i like that they support college students like myself by giving me a 3 year license on about 68 different software suites and similar programs for early education [K through 12th grade] and for teachers as well. The education links found on the autodesk website also provide online classes and technical support. I have to say it's a smart move provide future engineers and designers the tools to learn a valuable skill and that becomes an investment that pays off in the form of expanding the user base via early adoption. I have to say supporting a website that is a beacon of free information and community based education seems appropriate considering the audience this site attracts. I believe engineers, designers, and innovators are born rather than made and if I sold tools used to give ideas form I would definitely want to make sure my tools were involved in the learning process.
Dream4real1 year ago
Hello Instructables, I recently (March,2013) purchased a Pro membership. I've selected the "Allsteps Default" in every way I know how but it just won't "take". HELP ! ! Thanks for your attention - I hope. Dream4real
lloydrmc2 years ago
Add Autodesk to the list of great, 21st century, American companies. The Free Market lives!
pooh14852 years ago
Autodesk, inventers, like hand & hand
I hope this doesn't change the personality of Instructables. Because, IMNSHO, I kinda thought the site was DIY nirvana driven by those who just want to share and encourage. I have seen projects that did not interest me, but never saw a "bad" entry. I've never received a "bad" gift" either.
My two questions are:
1) Why did Instructables sell anyway? weren't you successful already?
2) Why did Autodesk by you? What would be the benefit? Call me smallminded if you want (I'm sure many have), but, all I see is a corporation swallowing up another "little guy" that just happened to be 'bout the coolest, most interesting and charitable site I've ever had the pleasure to scope out. In any event, I just hope the spirit of the site is not lost. That would really be a sad thing indeed.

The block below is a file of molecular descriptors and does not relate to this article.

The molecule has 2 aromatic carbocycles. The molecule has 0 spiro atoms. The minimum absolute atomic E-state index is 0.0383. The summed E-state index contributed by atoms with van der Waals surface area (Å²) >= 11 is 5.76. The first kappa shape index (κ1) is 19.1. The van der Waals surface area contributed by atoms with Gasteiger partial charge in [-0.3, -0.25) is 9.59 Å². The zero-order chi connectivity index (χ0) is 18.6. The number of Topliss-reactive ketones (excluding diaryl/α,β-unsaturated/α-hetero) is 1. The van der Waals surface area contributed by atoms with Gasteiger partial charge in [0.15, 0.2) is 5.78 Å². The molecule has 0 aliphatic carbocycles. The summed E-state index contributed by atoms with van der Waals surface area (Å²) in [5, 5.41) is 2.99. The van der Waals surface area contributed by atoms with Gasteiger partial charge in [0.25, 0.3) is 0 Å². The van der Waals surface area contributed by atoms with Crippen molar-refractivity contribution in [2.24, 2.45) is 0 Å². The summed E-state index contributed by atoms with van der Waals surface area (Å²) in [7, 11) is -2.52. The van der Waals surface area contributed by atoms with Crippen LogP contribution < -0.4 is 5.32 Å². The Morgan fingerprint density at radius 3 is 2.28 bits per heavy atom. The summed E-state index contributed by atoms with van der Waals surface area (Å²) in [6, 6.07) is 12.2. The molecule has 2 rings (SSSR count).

Good luck to all parties involved.
without making a wish list a lot of your presented projects filled that requirement. I know the budding minds out there can produce in advance of present technologies and let loose would enhance future projects. If space and time permits, may I suggest a column where people can put their wish list of wanting to make. It can just sit there,or you can refer them to prior projects in most cases that would fill the bill.
Those too far off base might just make it to home base with the aid of your intrepid following. Best wishes to your team for now and the future-.
randofo3 years ago
This is my comment reposted from Make:

First off, thanks for the great article. This is perhaps the best article that I have read on Make in years (don't tell Becky I said that).

Secondly, about six years ago I was hanging about Eyebeam and a friend of mine basically said, "Hey. I taped some LEDs to magnets, threw them at a building, then posted them on Instructables and now I'm famous. You should post your stuff on there." I thought about it for a while, but didn't really do much with the advice.

A few months later I followed my girlfriend to San Francisco where I ended up unemployed and quite bored. One day, while trying to kill the time between job interviews, I thought back on my friend's advice and started posting projects on Instructables to try to win some of their contests (with mixed results).